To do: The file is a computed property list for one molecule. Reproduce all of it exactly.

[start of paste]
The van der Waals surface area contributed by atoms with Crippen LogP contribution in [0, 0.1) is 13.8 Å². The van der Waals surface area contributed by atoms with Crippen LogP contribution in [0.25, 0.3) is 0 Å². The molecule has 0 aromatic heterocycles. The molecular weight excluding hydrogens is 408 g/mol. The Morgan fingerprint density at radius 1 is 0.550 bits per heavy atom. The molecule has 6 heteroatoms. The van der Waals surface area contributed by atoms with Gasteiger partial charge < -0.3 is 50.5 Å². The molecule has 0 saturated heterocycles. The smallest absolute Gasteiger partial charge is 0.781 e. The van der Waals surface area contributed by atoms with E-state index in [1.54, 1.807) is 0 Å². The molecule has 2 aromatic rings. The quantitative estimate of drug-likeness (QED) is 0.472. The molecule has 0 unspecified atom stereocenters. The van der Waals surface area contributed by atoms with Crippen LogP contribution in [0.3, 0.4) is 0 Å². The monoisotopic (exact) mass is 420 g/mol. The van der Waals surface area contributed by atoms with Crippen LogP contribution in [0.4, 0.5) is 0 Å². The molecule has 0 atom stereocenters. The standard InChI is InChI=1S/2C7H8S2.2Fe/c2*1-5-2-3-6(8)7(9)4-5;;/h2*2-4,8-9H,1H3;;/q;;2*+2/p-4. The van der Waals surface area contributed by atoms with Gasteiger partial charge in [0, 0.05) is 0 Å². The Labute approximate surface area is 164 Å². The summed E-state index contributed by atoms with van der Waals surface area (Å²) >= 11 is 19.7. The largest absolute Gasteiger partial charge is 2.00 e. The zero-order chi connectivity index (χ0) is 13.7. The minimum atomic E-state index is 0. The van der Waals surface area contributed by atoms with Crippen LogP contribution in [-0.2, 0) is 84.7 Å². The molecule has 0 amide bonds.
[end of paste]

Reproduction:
The van der Waals surface area contributed by atoms with Crippen LogP contribution in [0, 0.1) is 13.8 Å². The van der Waals surface area contributed by atoms with Crippen LogP contribution in [0.25, 0.3) is 0 Å². The molecule has 0 aromatic heterocycles. The molecular weight excluding hydrogens is 408 g/mol. The Morgan fingerprint density at radius 1 is 0.550 bits per heavy atom. The molecule has 6 heteroatoms. The van der Waals surface area contributed by atoms with Gasteiger partial charge < -0.3 is 50.5 Å². The molecule has 0 saturated heterocycles. The smallest absolute Gasteiger partial charge is 0.781 e. The van der Waals surface area contributed by atoms with E-state index in [1.54, 1.807) is 0 Å². The molecule has 2 aromatic rings. The quantitative estimate of drug-likeness (QED) is 0.472. The molecule has 0 unspecified atom stereocenters. The van der Waals surface area contributed by atoms with Crippen LogP contribution in [0.3, 0.4) is 0 Å². The monoisotopic (exact) mass is 420 g/mol. The van der Waals surface area contributed by atoms with Crippen LogP contribution in [0.4, 0.5) is 0 Å². The molecule has 0 atom stereocenters. The standard InChI is InChI=1S/2C7H8S2.2Fe/c2*1-5-2-3-6(8)7(9)4-5;;/h2*2-4,8-9H,1H3;;/q;;2*+2/p-4. The van der Waals surface area contributed by atoms with Gasteiger partial charge in [0, 0.05) is 0 Å². The Labute approximate surface area is 164 Å². The summed E-state index contributed by atoms with van der Waals surface area (Å²) >= 11 is 19.7. The largest absolute Gasteiger partial charge is 2.00 e. The zero-order chi connectivity index (χ0) is 13.7. The minimum atomic E-state index is 0. The van der Waals surface area contributed by atoms with Crippen LogP contribution in [-0.2, 0) is 84.7 Å². The molecule has 0 amide bonds.